The Breton migration linked to the conquest of England in 1066.

Author : Michel Brand'Honneur / July 2023
William, the Duke of Normandy, aided by a large contingent of Bretons, was crowned King of England after his victory at the Battle of Hastings in 1066. Between circa 1066 and 1135, he and his successors drew Breton knights, who came to strengthen their leaders’ ranks of followers, to England. These Breton knights, descendants of small and medium aristocracies, originated from North-East Brittany. They settled definitively in England and quickly integrated into the Anglo-Saxon and Norman nobility.

A major Breton presence during the Battle of Hastings

In 1066, Harold was named King of England after the death of Edward the Confessor. However, two other princes also had claims to the throne: Harold the King of Norway and William the Duke of Normandy. The first disembarked on the 18th September 1066 near York and was defeated and killed by Harold. The second, William, berthed in South-East England on the 28th and 29th September. Harold immediately rushed to meet him on a forced march. The two armies fought each other on the 14th October at Hastings. William’s army was composed of three divisions: the Normans at the center, the French and Flemish army on the right and the Bretons on the left. After a long battle, during which the Bretons momentarily took flight, the Duke of Normandy ended up vanquishing his opponent. Harold was killed.

The first wave of migrants

Although there are no known Breton names from the Battle of Hastings, it is likely that Ralph the Staller or Ralph the Englishman as he is otherwise known and Alan the Red and Briant, the sons of Eudes (Alan III Duke of Brittany’s brother), took part in the battle along with all their men. Some amongst them were accorded the lands of the vanquished. It is therefore believed that Briant settled in South West England. We know for certain at least that he rebuffed an attempted invasion there, led by the deceased King Harold’s son in 1069. Nonetheless, William the Conqueror did not initially destruct the Anglo-Saxon aristocracy and preferred to be on good terms.

The Honour of Richmond at the end of the 14th century. It consisted of a compact territory in the North and of multiple domains in the East of England.

The period of revolt and the second wave of recruitment

However, from 1067 onwards, the Anglo-Saxons revolted against William who would often overthrow them ruthlessly and replace them with migrants. For instance, Ralph the Englishman’s son, Ralph the Guader, led a failed revolt in 1075 which led to his exile to Brittany. His English territories, consequently unoccupied were then bestowed upon Hugh d’Avranches, the Earl of Chester. The Earl placed vassals there, such as Withenock, son of Caradoc de la Boussac, a nobleman with estates near Dol in Brittany. Similarly, Edwin, the Earl of Mercia’s fall after his revolt in 1070 benefited Alan the Red who consequently attained a firm foothold in what would become the Earldom of Richmond.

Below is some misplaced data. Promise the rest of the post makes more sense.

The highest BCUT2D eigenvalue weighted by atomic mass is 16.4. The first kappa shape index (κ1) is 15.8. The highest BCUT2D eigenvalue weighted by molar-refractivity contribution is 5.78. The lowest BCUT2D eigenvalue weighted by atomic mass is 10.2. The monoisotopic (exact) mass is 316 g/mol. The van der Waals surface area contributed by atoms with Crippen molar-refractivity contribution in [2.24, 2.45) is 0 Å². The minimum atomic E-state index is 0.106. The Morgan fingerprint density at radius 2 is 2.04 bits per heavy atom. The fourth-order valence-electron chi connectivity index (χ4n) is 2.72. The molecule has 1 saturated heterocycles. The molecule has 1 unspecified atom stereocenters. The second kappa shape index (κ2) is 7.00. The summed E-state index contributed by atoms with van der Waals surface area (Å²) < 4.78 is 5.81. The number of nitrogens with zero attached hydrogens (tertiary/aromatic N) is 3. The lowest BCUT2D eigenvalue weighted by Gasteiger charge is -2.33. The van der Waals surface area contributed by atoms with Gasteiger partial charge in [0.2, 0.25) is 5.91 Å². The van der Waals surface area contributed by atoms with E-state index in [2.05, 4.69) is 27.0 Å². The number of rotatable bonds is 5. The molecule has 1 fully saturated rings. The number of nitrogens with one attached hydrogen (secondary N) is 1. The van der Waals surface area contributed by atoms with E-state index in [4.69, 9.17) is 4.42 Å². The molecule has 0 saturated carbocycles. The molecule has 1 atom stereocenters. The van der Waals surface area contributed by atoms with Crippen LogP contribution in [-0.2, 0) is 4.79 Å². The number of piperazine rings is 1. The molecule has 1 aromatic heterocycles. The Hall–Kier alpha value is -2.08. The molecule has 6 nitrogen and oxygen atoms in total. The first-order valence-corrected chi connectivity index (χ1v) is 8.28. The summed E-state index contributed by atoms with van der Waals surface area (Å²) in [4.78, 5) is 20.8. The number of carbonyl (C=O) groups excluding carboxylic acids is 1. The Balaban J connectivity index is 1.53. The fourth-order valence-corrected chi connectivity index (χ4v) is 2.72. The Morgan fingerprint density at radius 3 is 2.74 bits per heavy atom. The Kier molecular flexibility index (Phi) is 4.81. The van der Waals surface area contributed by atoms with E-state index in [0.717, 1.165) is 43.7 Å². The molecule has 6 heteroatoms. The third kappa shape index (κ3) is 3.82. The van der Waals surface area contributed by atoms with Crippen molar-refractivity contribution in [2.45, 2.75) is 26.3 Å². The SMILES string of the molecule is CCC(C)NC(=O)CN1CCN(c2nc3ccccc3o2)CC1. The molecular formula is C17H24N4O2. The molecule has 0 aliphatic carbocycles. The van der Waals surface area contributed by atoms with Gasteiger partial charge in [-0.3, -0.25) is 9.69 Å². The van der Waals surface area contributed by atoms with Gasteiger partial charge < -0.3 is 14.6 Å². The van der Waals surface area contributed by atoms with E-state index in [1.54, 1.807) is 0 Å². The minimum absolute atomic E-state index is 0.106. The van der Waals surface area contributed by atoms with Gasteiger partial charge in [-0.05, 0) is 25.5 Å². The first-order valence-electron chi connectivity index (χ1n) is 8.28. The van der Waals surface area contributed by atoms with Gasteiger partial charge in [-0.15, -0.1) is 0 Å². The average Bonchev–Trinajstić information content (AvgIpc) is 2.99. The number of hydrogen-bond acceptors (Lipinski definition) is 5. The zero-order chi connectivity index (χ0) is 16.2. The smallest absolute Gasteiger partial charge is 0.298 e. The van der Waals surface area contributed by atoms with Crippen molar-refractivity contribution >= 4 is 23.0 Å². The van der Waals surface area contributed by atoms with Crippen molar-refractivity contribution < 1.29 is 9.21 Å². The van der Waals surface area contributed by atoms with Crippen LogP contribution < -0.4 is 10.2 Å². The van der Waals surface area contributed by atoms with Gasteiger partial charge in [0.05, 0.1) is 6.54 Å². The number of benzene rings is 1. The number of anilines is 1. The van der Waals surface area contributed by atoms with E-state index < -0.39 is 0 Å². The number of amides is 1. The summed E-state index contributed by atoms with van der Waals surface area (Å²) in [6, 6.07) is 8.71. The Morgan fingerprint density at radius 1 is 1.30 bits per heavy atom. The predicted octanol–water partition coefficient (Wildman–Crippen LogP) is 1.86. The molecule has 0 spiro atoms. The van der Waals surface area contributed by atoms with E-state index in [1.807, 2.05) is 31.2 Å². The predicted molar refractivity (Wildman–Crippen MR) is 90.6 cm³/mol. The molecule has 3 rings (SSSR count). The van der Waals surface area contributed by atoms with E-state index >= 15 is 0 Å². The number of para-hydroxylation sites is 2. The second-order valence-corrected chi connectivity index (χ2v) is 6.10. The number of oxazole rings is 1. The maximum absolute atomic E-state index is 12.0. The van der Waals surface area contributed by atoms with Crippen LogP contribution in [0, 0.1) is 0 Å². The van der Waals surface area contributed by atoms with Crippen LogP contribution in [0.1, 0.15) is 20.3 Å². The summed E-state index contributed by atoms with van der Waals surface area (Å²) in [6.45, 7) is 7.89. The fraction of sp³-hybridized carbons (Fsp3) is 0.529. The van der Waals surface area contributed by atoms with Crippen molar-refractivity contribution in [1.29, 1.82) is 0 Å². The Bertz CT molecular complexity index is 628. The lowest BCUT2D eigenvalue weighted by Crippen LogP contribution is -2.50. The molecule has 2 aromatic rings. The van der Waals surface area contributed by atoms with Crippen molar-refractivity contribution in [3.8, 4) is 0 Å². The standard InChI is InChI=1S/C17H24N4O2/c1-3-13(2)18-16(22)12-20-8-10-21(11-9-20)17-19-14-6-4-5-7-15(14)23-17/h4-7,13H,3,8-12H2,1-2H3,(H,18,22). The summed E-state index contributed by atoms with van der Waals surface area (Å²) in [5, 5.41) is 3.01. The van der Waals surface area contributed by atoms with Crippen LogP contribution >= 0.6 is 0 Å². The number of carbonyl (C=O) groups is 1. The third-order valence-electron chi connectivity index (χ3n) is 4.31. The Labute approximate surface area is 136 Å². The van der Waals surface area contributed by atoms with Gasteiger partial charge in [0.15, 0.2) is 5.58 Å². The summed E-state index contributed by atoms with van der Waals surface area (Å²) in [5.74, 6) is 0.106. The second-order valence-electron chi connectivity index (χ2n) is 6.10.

New Breton arrivals under Henry I (1100-1135)

Henry I, William the Conqueror’s youngest son, managed to thwart his brothers by becoming King of England in 1100 and Duke of Normandy in 1106. After seizing the throne, he immediately recruited new men in his Breton communities. Subsequently, Alan, the seneschal of Dol’s brother, and William of Aubigné (a region north of Rennes) became part of his administration. After 1116, Henry recruited Bretons associated with the entourage of Etienne, Earl of Brittany and Richmond and brother of Alan the Red (died 1093). These Bretons were originally from the Lamballe commune.

A quantitative estimation of the migration

It follows that 1066 marks the beginning of a Breton migration to England that extended into the 1130’s. It is estimated that the English descendants of the Bretons represented around 5% of the English nobility, which could in turn tally with the 250 knights of Breton origin cited in the 1166 Great Charter. Nevertheless, the Bretons’ ties with the Anglo-Saxons preceded Hastings as is illustrated by Ralph the Englishman, who owned estates in England and Brittany before 1066.

Simplified Eudonides family tree

Profile and becoming migrants

The Breton migrants chiefly originated from regions under a Norman or Euden (a prominent Breton family) influence. In other words, the Fougères, Dol-Combourg, Dinan and Lamballe regions. They belonged to small or medium aristocracies or were the legitimate sons or young noblemen of great families, such as the Dinans, the Fougères and the Vitrés. They essentially formed two groups, one was established in the North and the East of England and the other in the South and the West. 

The great majority of these migrants settled definitively in England. They married, as early on as the first generation, into the Norman and Anglo-Saxon aristocracy and seemingly, quickly lost their ties with their Breton relations.

The unwavering loyalty to the King of England allowed certain migrants and their descendants to attain a better social position than their relations who had remained in Brittany. Thus, Withenock, son of Caradoc owned the seigneurial manor of Monmouth, whilst the Breton branch of the family’s position did not exceed that of a small village seigneury. It is worth mentioning again the admittedly remarkable promotion of Alan, brother of the Seneschal of Dol: he is the ancestor of the Stuarts who reigned in Scotland and England.

The Tower of Richmond Castle - Dylan Moore 2009 CC BY-SA 3.0


Author : Michel Brand'Honneur, « The Breton migration linked to the conquest of England in 1066. », Bécédia [en ligne], ISSN 2968-2576, mis en ligne le 31/07/2023.



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Contributed by : Bretagne Culture Diversité